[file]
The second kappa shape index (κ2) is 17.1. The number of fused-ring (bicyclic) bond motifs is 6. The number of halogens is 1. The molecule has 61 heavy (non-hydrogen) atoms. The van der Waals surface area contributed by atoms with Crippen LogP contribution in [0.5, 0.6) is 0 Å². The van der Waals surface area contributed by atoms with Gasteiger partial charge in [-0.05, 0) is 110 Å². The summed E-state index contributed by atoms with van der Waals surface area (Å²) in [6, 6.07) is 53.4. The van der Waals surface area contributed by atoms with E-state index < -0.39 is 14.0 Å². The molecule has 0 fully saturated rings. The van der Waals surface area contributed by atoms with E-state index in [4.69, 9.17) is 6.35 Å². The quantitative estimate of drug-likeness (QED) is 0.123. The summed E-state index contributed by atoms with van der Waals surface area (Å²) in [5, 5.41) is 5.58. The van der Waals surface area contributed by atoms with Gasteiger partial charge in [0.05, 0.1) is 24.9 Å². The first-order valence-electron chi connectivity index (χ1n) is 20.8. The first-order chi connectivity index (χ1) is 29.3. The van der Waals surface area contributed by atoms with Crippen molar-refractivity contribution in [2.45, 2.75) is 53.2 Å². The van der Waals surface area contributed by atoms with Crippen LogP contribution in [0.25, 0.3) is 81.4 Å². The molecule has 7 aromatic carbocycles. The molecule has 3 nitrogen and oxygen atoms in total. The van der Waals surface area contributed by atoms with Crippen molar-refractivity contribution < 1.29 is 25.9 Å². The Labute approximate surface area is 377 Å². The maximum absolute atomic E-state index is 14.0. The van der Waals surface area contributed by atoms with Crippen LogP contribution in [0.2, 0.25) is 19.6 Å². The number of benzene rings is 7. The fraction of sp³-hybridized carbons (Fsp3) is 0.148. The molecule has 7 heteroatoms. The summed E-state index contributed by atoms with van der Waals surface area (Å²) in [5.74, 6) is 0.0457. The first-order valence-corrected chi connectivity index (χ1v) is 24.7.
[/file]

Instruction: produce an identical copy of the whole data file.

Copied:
The second kappa shape index (κ2) is 17.1. The number of fused-ring (bicyclic) bond motifs is 6. The number of halogens is 1. The molecule has 61 heavy (non-hydrogen) atoms. The van der Waals surface area contributed by atoms with Crippen LogP contribution in [0.5, 0.6) is 0 Å². The van der Waals surface area contributed by atoms with Gasteiger partial charge in [-0.05, 0) is 110 Å². The summed E-state index contributed by atoms with van der Waals surface area (Å²) in [6, 6.07) is 53.4. The van der Waals surface area contributed by atoms with E-state index < -0.39 is 14.0 Å². The molecule has 0 fully saturated rings. The van der Waals surface area contributed by atoms with E-state index in [4.69, 9.17) is 6.35 Å². The quantitative estimate of drug-likeness (QED) is 0.123. The summed E-state index contributed by atoms with van der Waals surface area (Å²) in [5, 5.41) is 5.58. The van der Waals surface area contributed by atoms with Gasteiger partial charge in [0.05, 0.1) is 24.9 Å². The first-order valence-electron chi connectivity index (χ1n) is 20.8. The first-order chi connectivity index (χ1) is 29.3. The van der Waals surface area contributed by atoms with Crippen molar-refractivity contribution in [2.45, 2.75) is 53.2 Å². The van der Waals surface area contributed by atoms with Crippen LogP contribution in [0.25, 0.3) is 81.4 Å². The molecule has 7 aromatic carbocycles. The molecule has 3 nitrogen and oxygen atoms in total. The van der Waals surface area contributed by atoms with Crippen molar-refractivity contribution < 1.29 is 25.9 Å². The Labute approximate surface area is 377 Å². The maximum absolute atomic E-state index is 14.0. The van der Waals surface area contributed by atoms with Crippen LogP contribution in [0.2, 0.25) is 19.6 Å². The number of benzene rings is 7. The fraction of sp³-hybridized carbons (Fsp3) is 0.148. The molecule has 7 heteroatoms. The summed E-state index contributed by atoms with van der Waals surface area (Å²) in [5.74, 6) is 0.0457. The first-order valence-corrected chi connectivity index (χ1v) is 24.7.